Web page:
I tend to serve this with one of my favourtie sides, fresh spinach with garlic. A bit more salt and pepper to season the adult portions, some lemon wedges on the side (from the lemon I zested) and a dollop of good quality mayonnaise. Yum!

Feeding time for mummyinahurry

TIPS

The Breadcrumbs

I make these myself. Shop bought are generally overly dry and extortinately priced They are so quick and easy to make, and you can freeze them in small portions. If you are watching the pennies, then just pick up a fresh baked loaf at the supermarket when its reduced to clear, let it dry out a little for a day or two, then tear into chunks and blitz in the processor or liquidizer until you have breadcrumbs. If you dont have stale bread, cut the bread into thick slices and place in a low oven for about 15 minutes to dry it out.

Fresh spinach with garlic

This is sooo easy and sooo good. Rinse spinach. Heat frying pan and on a low heat soften 1 dessertspoon of chopped garlic (I used the ready chopped frozen variety). This will take a minute or two. Turn up heat, add spinach, and turn regularly for a minute or two, until it is wilted. Strain. Add a little butter, and salt and pepper. Serve.

All in all, the activity time of this with the children was about 10 minutes. It was a bit more mess than if I had done it alone, but they loved it, and they ate all their dinner too. For the adult meal, while the fish is cooking, lay the table, and pour a glass of wine. Relax for 10 minutes. Take fish out and leave to rest for 5 minute. Plates can go in oven to warm while you make the spinach. Thats it. And having made an extra serving of breadcrumbs ready for the freezer, you can make some more soon, in even less time.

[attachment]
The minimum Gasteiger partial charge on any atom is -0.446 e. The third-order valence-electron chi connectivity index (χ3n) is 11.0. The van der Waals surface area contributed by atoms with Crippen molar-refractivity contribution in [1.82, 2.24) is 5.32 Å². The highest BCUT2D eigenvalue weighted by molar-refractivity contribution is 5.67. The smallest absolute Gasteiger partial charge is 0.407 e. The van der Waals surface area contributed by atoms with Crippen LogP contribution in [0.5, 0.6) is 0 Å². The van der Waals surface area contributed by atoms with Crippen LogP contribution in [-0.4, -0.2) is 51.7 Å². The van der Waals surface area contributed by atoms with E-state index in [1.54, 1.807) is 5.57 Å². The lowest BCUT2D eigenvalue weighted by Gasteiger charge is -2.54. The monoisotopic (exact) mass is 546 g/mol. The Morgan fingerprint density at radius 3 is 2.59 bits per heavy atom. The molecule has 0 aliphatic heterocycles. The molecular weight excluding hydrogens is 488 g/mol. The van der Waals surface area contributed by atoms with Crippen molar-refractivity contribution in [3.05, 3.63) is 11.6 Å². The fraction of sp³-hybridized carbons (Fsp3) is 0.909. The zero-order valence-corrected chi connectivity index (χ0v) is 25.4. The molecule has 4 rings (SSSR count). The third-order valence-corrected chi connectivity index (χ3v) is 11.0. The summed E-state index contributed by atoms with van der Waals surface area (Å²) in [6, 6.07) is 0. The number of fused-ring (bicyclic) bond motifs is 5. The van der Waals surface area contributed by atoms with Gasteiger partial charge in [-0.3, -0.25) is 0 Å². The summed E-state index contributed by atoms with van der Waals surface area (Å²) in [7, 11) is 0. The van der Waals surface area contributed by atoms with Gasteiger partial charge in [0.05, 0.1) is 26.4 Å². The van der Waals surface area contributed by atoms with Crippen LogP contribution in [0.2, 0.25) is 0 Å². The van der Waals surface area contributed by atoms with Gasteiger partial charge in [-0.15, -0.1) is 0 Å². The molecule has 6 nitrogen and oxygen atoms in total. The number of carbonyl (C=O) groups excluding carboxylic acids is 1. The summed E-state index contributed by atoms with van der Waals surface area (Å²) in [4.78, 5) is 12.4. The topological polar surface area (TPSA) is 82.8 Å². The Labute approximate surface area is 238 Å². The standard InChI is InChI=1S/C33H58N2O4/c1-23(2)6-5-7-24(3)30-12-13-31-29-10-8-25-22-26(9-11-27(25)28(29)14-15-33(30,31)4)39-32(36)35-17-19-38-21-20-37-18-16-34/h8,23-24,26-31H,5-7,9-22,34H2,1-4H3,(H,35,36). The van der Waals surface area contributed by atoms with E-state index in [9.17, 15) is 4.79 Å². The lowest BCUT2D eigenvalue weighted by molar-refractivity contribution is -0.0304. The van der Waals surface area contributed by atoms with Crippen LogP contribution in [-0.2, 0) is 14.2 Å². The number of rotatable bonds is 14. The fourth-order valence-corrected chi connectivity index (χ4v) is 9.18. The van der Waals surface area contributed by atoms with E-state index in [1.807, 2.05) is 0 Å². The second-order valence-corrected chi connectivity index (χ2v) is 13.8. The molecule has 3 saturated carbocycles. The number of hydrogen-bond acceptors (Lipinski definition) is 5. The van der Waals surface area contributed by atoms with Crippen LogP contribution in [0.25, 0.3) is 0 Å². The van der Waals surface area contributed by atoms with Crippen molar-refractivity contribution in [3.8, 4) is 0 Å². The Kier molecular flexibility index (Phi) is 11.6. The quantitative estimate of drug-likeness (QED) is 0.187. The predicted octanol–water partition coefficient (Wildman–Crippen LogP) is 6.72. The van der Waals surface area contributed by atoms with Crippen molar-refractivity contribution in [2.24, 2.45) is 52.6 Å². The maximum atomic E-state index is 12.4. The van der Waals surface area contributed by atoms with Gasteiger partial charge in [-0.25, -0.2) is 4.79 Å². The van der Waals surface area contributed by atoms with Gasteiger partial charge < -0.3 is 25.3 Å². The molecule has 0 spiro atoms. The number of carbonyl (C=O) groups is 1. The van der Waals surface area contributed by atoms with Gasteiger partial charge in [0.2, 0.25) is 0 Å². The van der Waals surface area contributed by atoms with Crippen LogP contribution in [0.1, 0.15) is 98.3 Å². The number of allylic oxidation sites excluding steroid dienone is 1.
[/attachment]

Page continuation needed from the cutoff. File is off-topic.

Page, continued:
Speedy Smoked Salmon Fishcakes

20 Apr

Can I just first set the record straight, before you get the idea that I am living some ridiculously luxe lifestyle eating smoked salmon and drinking pink champagne (if only…)I am not in the habit of feeding smoked salmon to the toddlers.

My inspiration for this particular ‘recipe’ came quite by chance. On this particular occasion last year we had stayed late at the park and suddenly realising that it was way past tea time, and that the fridge was almost bare, I stopped in the small local supermarket on the way hoping for something halfway healthy that could be served up in under 15 minutes.

I had a vague recollection of some leftover mash back in the fridge and set out on the hunt for some half decent sausages. Always popular with the toddlers, (and Mr Mummyinahurry come to that). It was at that moment that the smoked salmon leapt (metaphorically of course) from the shelf. The fact that the smoked salmon ‘trimmings’ were on offer and less than a quid had absolutely no bearing on my decision. Really.